[visited 22/4/11] Widely accepted by academics as glacial but a vocal minority insist its man made and prehistoric, so I thought I'd have a walk about, over and round to see what I could see.
So er, this is not a hill fort at least not in any classic sense. I've been to a couple of the Peak forts and quite a few more in the rest of the country and not one looks like this. However, there are parts and hints which point to this being more than a glacial feature. I should say though, I am no expert on or amateur obsessive of glacial features...
I started on the Chapel road and headed for the new cricket pitch (nice and level). The end of the Roosdyche (henceforth known as RD) starts not long along the footpath, I followed it to the new cricket ground and then along the footpath which runs parallel to the RD (which is private property keep out!), up to the Northern end of RD. The overriding fact of walking this part is that the land to the West drops off and that the land to the East on the other side of RD from me, rises appreciably. A couple of peaks over the 5'8'' stone wall as I walked revealed no bank on the western side of RD, the land on the western side going up to the edge. These facts lead me to categorically believe any fort or defended enclosure cannot be to the West and so the conjectured map on here is wrong. Another discrepancy to hillfort normality is that the sometimes large undulations of the floor of RD do not follow the contours of the land and so are perhaps symptomatic of bedrock changes being reflected in the erosion caused by water.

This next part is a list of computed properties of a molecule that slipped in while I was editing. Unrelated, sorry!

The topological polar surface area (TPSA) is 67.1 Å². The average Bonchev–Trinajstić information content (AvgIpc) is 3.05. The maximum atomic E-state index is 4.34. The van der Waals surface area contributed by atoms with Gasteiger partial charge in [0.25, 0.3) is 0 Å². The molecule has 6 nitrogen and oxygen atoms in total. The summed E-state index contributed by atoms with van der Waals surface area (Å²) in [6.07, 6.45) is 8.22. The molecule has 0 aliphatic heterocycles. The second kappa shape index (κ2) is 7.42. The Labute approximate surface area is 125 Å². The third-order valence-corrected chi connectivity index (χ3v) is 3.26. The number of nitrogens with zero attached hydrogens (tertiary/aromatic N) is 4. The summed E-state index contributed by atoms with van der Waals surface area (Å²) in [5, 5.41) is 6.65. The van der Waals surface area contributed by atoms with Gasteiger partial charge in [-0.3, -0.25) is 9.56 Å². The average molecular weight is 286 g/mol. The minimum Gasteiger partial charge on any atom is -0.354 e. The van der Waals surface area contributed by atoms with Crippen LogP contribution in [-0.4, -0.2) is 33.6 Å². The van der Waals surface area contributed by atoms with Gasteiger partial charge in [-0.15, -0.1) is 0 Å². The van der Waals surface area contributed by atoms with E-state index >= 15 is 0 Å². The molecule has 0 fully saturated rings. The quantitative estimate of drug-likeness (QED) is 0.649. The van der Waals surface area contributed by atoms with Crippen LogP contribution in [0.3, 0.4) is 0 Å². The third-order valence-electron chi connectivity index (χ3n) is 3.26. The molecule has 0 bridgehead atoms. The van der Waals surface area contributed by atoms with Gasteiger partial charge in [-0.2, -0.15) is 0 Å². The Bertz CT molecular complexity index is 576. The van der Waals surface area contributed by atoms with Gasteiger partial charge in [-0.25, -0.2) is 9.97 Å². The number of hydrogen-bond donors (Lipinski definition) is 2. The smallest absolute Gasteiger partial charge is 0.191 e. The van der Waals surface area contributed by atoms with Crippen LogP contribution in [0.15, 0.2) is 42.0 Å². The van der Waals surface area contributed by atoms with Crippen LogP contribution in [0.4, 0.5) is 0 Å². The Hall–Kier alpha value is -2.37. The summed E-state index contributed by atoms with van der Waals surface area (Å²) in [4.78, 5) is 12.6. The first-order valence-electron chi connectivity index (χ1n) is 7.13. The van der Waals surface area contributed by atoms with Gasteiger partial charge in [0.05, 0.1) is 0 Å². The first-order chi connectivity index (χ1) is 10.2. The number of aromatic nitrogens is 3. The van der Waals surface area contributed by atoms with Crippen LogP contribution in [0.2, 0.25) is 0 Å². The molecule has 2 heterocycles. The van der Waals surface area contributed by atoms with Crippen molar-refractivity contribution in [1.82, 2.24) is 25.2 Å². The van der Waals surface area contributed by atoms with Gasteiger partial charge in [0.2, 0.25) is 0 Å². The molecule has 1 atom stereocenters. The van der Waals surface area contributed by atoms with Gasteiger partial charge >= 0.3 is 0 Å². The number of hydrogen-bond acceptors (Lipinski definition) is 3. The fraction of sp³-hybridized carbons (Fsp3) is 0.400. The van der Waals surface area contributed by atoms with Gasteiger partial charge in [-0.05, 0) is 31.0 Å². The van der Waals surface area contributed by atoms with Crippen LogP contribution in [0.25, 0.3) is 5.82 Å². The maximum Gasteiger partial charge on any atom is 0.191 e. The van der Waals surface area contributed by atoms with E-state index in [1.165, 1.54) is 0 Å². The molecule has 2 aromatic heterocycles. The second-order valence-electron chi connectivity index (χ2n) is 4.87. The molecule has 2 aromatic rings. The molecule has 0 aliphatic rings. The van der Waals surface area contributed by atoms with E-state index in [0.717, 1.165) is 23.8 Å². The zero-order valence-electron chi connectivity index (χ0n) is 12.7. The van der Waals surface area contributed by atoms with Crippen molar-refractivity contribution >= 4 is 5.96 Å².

However, I then continued the walk starting at the Northern end of RD heading east to Mosley Hall Farm, then past the old cricket pitch (on a slope), onto a sneaky 30 yards of RD, to the lane by the new cricket pitch, up the lane past Horwich House and Horwich Farm, then finally back down the road to my car by the Chapel road. This where the weirdness and hints of prehistory start.